How to Read the Bible: History, Prophecy, Literature--Why Modern Readers Need to Know the…

Paperback | April 13, 2009

bySteven L. McKenzie

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More people read the Bible than any other book and, as Steven McKenzie shows in this provocative volume, most of us misread it. McKenzie argues that to comprehend the Bible we must grasp the intentions of the biblical authors themselves - what sort of texts they thought they were writing andhow they would have been understood by their contemporaries. McKenzie examines several genres that are typically misunderstood, offering careful readings of specific texts to show how the confusion arises, and how knowing the genre produces a correct reading. The book of Jonah, for example, offersmany clues that it is meant as a humorous satire, not a straight-faced historical account of a man who was swallowed by a fish. Likewise, the very names "Adam" (man) and "Eve" (life) tell us that these are not historical characters, but figures who symbolize human origins. For anyone who takesreading the Bible seriously and who wants to get it right, this book will be enlightening.

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From the Publisher

More people read the Bible than any other book and, as Steven McKenzie shows in this provocative volume, most of us misread it. McKenzie argues that to comprehend the Bible we must grasp the intentions of the biblical authors themselves - what sort of texts they thought they were writing andhow they would have been understood by their ...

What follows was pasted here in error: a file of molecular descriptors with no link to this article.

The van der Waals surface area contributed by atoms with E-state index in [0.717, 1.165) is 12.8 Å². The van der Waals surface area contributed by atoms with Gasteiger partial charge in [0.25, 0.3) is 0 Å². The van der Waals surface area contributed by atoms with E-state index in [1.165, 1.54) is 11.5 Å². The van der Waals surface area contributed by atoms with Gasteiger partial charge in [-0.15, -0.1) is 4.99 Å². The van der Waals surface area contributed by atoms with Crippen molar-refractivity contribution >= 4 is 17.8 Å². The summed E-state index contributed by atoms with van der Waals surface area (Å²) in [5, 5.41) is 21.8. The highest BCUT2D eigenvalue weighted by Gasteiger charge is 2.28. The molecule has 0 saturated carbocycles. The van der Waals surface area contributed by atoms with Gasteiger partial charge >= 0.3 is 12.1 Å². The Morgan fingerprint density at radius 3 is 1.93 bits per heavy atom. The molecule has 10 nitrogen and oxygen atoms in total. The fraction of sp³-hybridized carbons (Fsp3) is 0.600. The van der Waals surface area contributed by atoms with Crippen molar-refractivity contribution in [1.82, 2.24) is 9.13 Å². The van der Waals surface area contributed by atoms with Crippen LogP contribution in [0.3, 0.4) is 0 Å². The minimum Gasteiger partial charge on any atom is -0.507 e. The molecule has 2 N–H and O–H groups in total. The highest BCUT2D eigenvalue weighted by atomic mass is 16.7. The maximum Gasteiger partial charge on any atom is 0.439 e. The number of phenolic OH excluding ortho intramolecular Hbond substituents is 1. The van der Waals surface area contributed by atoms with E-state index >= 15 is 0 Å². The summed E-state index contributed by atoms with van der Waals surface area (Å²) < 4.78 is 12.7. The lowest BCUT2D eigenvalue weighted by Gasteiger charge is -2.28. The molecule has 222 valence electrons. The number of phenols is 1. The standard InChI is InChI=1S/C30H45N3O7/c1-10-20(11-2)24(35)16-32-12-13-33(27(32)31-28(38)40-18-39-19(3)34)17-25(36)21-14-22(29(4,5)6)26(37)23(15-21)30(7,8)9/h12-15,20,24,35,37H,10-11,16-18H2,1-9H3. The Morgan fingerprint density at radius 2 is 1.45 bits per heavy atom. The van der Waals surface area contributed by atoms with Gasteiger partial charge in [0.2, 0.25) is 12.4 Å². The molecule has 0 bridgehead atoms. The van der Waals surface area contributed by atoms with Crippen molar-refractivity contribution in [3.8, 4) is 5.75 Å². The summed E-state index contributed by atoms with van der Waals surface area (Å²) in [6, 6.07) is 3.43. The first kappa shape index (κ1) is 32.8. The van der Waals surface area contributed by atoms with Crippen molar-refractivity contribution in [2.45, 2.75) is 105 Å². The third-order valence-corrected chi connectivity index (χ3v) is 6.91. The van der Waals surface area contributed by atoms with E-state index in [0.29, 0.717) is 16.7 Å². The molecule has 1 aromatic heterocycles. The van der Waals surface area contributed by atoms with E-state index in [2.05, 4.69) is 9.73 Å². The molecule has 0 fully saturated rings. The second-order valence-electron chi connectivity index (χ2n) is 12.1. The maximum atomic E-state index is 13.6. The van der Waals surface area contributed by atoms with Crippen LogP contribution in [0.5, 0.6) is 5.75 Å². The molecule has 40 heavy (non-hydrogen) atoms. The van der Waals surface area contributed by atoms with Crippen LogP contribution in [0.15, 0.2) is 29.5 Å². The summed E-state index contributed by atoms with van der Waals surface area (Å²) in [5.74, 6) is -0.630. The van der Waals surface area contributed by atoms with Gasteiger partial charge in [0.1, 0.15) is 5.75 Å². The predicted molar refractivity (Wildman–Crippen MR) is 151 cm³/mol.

Steven McKenzie is Professor of Hebrew Bible at Rhodes College, in Memphis, Tennessee.

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Format:PaperbackDimensions:224 pages, 9.1 × 6 × 0.8 inPublished:April 13, 2009Publisher:Oxford University PressLanguage:English

The following ISBNs are associated with this title:

ISBN - 10:0195383303

ISBN - 13:9780195383300

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Table of Contents

IntroductionJonah and Genre1. Not Exactly as it HappenedHistoriography in the Bible2. Forthtelling, Not ForetellingBiblical Prophecy3. Life's Real QuestionsWisdom Literature in the Bible4. Not the End of the World as We Know itApocalyptic Literature in the Bible5. Issues in the ChurchesThe Letters of the New TestamentNotesBibliographyIndex

Editorial Reviews

"In order to determine what the Bible means, we must first determine the intentions of its authors, intentions expressed in the literary genres they used. In his examination of several genres used in the Bible, McKenzie demonstrates through detailed analysis how the identification of genre isas necessary for the understanding of biblical literature as it is of any literature. An important and insightful book." --Michael D. Coogan, editor of The New Oxford Annotated Bible, Third Edition, and The Oxford History of the Biblical World